Picture of person typing on laptop with programming code visible on the laptop screen

World class computing and information science research at Strathclyde...

The Strathprints institutional repository is a digital archive of University of Strathclyde's Open Access research outputs. Strathprints provides access to thousands of Open Access research papers by University of Strathclyde researchers, including by researchers from the Department of Computer & Information Sciences involved in mathematically structured programming, similarity and metric search, computer security, software systems, combinatronics and digital health.

The Department also includes the iSchool Research Group, which performs leading research into socio-technical phenomena and topics such as information retrieval and information seeking behaviour.

Explore

The effects of 405 nm light on bacterial membrane integrity determined by salt and bile tolerance assays, leakage of UV absorbing material and SYTOX green labelling

McKenzie, Karen and MacLean, Michelle and Grant, M. Helen and Ramakrishnan, Praveen and MacGregor, Scott J. and Anderson, John G. (2016) The effects of 405 nm light on bacterial membrane integrity determined by salt and bile tolerance assays, leakage of UV absorbing material and SYTOX green labelling. Microbiology, 162 (9). pp. 1680-1688. ISSN 1350-0872

[img]
Preview
Text (McKenzie-etal-Microbiology2016-Effects-of-405-nm-light-on-bacterial-membrane-integrity)
McKenzie_etal_Microbiology2016_Effects_of_405_nm_light_on_bacterial_membrane_integrity.pdf - Final Published Version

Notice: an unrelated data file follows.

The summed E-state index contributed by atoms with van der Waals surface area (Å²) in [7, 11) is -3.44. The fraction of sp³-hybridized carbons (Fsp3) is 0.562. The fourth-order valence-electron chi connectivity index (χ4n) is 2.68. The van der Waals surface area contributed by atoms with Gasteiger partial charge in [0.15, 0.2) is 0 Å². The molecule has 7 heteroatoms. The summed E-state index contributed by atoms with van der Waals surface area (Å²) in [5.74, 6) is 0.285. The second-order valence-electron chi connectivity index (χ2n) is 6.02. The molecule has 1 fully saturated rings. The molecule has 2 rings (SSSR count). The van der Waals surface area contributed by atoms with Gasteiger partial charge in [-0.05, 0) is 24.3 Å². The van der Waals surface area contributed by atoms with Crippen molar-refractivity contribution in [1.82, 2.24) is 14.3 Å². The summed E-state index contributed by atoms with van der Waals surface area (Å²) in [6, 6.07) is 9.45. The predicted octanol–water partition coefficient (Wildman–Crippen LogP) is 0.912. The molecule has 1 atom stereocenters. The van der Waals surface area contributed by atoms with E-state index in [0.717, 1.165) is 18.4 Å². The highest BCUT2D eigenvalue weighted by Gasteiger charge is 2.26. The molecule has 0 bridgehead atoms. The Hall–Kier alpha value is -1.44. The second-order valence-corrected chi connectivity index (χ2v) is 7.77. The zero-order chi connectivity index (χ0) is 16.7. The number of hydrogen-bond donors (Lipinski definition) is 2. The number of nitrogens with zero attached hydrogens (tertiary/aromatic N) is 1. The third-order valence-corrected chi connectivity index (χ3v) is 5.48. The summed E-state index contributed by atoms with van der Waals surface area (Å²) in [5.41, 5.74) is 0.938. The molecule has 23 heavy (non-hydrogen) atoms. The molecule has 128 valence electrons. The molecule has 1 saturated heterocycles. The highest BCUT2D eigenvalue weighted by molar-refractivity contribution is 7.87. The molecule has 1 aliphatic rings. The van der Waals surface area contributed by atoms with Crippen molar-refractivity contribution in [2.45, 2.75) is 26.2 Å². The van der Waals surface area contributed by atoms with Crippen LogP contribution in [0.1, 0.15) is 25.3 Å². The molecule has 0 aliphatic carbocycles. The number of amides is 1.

License: Creative Commons Attribution 4.0 logo

Download (1MB) | Preview

Abstract

Bacterial inactivation by 405nm light is accredited to the photo-excitation of intracellular porphyrin molecules which results in energy transfer and the generation of reactive oxygen species (ROS) which impart cellular oxidative damage. The specific mechanism of cellular damage, however, is not fully understood. Previous work has suggested that destruction of nucleic acids may be responsible for inactivation; however, microscopic imaging has suggested membrane damage as a major constituent of cellular inactivation. This study investigates the membrane integrity of Escherichia coli and Staphylococcus aureus exposed to 405nm light. Results indicated membrane damage to both species, with loss of salt and bile tolerance by S. aureus and E. coli, respectively, consistent with reduced membrane integrity. Increased nucleic acid release was also demonstrated in 405nm light-exposed cells, with up to 50% increase in DNA concentration into the extracellular media in the case of both organisms. SYTOX green fluorometric analysis however demonstrated contradictory results between the two test species. With E. coli, increasing permeation of SYTOX green was observed following increased exposure, with >500% increase in fluorescence, whereas no increase was observed with S. aureus. Overall, this study has provided good evidence that 405nm light exposure causes loss of bacterial membrane integrity in E. coli, but the results with S. aureus are more difficult to explain. Further work is required to gain greater understanding of the inactivation mechanism in different bacterial species, as there are likely to be other targets within the cell which are also impaired by the oxidative damage from photo-generated ROS.